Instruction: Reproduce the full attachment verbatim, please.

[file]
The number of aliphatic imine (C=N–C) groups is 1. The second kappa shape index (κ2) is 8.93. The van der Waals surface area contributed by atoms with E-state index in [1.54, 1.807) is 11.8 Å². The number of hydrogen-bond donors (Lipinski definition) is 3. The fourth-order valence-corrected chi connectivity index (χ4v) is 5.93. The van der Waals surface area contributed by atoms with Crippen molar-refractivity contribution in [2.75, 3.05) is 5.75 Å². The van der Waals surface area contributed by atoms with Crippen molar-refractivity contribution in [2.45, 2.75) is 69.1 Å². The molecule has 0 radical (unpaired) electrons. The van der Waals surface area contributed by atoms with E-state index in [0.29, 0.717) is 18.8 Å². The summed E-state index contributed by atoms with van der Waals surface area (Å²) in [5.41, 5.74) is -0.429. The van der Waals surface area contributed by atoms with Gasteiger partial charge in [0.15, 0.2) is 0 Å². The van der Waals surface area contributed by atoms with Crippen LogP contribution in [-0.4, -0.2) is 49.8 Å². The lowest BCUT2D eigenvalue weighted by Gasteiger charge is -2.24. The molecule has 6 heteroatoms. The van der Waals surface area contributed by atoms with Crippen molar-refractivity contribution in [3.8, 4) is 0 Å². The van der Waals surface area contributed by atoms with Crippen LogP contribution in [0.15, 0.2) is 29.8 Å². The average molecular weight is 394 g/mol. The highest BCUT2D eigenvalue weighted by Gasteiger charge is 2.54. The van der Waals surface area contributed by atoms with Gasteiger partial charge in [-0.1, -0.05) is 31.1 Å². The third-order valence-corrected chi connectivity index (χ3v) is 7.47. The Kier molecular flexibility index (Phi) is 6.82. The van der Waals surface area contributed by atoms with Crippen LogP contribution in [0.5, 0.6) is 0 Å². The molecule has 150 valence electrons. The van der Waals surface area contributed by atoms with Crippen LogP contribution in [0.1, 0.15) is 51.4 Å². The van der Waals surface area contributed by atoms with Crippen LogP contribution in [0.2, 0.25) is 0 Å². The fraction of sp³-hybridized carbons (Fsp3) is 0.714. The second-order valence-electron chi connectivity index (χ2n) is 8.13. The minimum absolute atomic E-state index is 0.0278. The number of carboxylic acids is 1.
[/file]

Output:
The number of aliphatic imine (C=N–C) groups is 1. The second kappa shape index (κ2) is 8.93. The van der Waals surface area contributed by atoms with E-state index in [1.54, 1.807) is 11.8 Å². The number of hydrogen-bond donors (Lipinski definition) is 3. The fourth-order valence-corrected chi connectivity index (χ4v) is 5.93. The van der Waals surface area contributed by atoms with Crippen molar-refractivity contribution in [2.75, 3.05) is 5.75 Å². The van der Waals surface area contributed by atoms with Crippen molar-refractivity contribution in [2.45, 2.75) is 69.1 Å². The molecule has 0 radical (unpaired) electrons. The van der Waals surface area contributed by atoms with E-state index in [0.29, 0.717) is 18.8 Å². The summed E-state index contributed by atoms with van der Waals surface area (Å²) in [5.41, 5.74) is -0.429. The van der Waals surface area contributed by atoms with Gasteiger partial charge in [0.15, 0.2) is 0 Å². The van der Waals surface area contributed by atoms with Crippen LogP contribution in [-0.4, -0.2) is 49.8 Å². The lowest BCUT2D eigenvalue weighted by Gasteiger charge is -2.24. The molecule has 6 heteroatoms. The van der Waals surface area contributed by atoms with Crippen molar-refractivity contribution in [3.8, 4) is 0 Å². The van der Waals surface area contributed by atoms with Crippen LogP contribution in [0.15, 0.2) is 29.8 Å². The average molecular weight is 394 g/mol. The highest BCUT2D eigenvalue weighted by Gasteiger charge is 2.54. The van der Waals surface area contributed by atoms with Gasteiger partial charge in [-0.1, -0.05) is 31.1 Å². The third-order valence-corrected chi connectivity index (χ3v) is 7.47. The Kier molecular flexibility index (Phi) is 6.82. The van der Waals surface area contributed by atoms with Crippen LogP contribution in [0.5, 0.6) is 0 Å². The molecule has 150 valence electrons. The van der Waals surface area contributed by atoms with Crippen LogP contribution in [0.1, 0.15) is 51.4 Å². The van der Waals surface area contributed by atoms with Crippen LogP contribution in [0.2, 0.25) is 0 Å². The fraction of sp³-hybridized carbons (Fsp3) is 0.714. The second-order valence-electron chi connectivity index (χ2n) is 8.13. The minimum absolute atomic E-state index is 0.0278. The number of carboxylic acids is 1.